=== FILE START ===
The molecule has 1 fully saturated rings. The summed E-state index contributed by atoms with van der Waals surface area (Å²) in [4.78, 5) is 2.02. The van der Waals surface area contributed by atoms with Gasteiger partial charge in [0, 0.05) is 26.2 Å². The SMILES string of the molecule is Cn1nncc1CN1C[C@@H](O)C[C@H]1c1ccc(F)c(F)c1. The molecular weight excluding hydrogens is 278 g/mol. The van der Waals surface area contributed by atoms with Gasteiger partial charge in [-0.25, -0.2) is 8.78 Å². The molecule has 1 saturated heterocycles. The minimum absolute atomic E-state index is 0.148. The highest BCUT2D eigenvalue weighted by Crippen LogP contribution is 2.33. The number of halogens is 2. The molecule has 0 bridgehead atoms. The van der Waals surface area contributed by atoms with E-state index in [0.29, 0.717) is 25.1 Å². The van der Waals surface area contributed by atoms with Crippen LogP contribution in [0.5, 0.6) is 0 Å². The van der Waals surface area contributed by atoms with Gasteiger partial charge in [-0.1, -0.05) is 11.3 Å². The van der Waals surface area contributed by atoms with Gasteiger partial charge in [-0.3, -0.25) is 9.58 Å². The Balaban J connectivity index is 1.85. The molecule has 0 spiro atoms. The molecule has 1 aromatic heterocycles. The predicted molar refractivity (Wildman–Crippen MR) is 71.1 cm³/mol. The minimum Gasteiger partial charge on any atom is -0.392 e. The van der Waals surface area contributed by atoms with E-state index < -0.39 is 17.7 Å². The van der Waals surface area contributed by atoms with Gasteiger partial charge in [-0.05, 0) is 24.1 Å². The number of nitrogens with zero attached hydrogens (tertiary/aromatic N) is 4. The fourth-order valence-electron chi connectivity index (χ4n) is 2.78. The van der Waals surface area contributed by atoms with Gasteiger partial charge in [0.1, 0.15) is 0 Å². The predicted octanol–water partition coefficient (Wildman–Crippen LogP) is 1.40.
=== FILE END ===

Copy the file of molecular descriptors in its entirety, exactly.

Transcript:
The molecule has 1 fully saturated rings. The summed E-state index contributed by atoms with van der Waals surface area (Å²) in [4.78, 5) is 2.02. The van der Waals surface area contributed by atoms with Gasteiger partial charge in [0, 0.05) is 26.2 Å². The SMILES string of the molecule is Cn1nncc1CN1C[C@@H](O)C[C@H]1c1ccc(F)c(F)c1. The molecular weight excluding hydrogens is 278 g/mol. The van der Waals surface area contributed by atoms with Gasteiger partial charge in [-0.25, -0.2) is 8.78 Å². The molecule has 1 saturated heterocycles. The minimum absolute atomic E-state index is 0.148. The highest BCUT2D eigenvalue weighted by Crippen LogP contribution is 2.33. The number of halogens is 2. The molecule has 0 bridgehead atoms. The van der Waals surface area contributed by atoms with E-state index in [0.29, 0.717) is 25.1 Å². The van der Waals surface area contributed by atoms with Crippen LogP contribution in [0.5, 0.6) is 0 Å². The van der Waals surface area contributed by atoms with Gasteiger partial charge in [-0.1, -0.05) is 11.3 Å². The van der Waals surface area contributed by atoms with Gasteiger partial charge in [-0.3, -0.25) is 9.58 Å². The Balaban J connectivity index is 1.85. The molecule has 0 spiro atoms. The molecule has 1 aromatic heterocycles. The predicted molar refractivity (Wildman–Crippen MR) is 71.1 cm³/mol. The minimum Gasteiger partial charge on any atom is -0.392 e. The van der Waals surface area contributed by atoms with E-state index < -0.39 is 17.7 Å². The van der Waals surface area contributed by atoms with Gasteiger partial charge in [-0.05, 0) is 24.1 Å². The number of nitrogens with zero attached hydrogens (tertiary/aromatic N) is 4. The fourth-order valence-electron chi connectivity index (χ4n) is 2.78. The van der Waals surface area contributed by atoms with Gasteiger partial charge in [0.1, 0.15) is 0 Å². The predicted octanol–water partition coefficient (Wildman–Crippen LogP) is 1.40.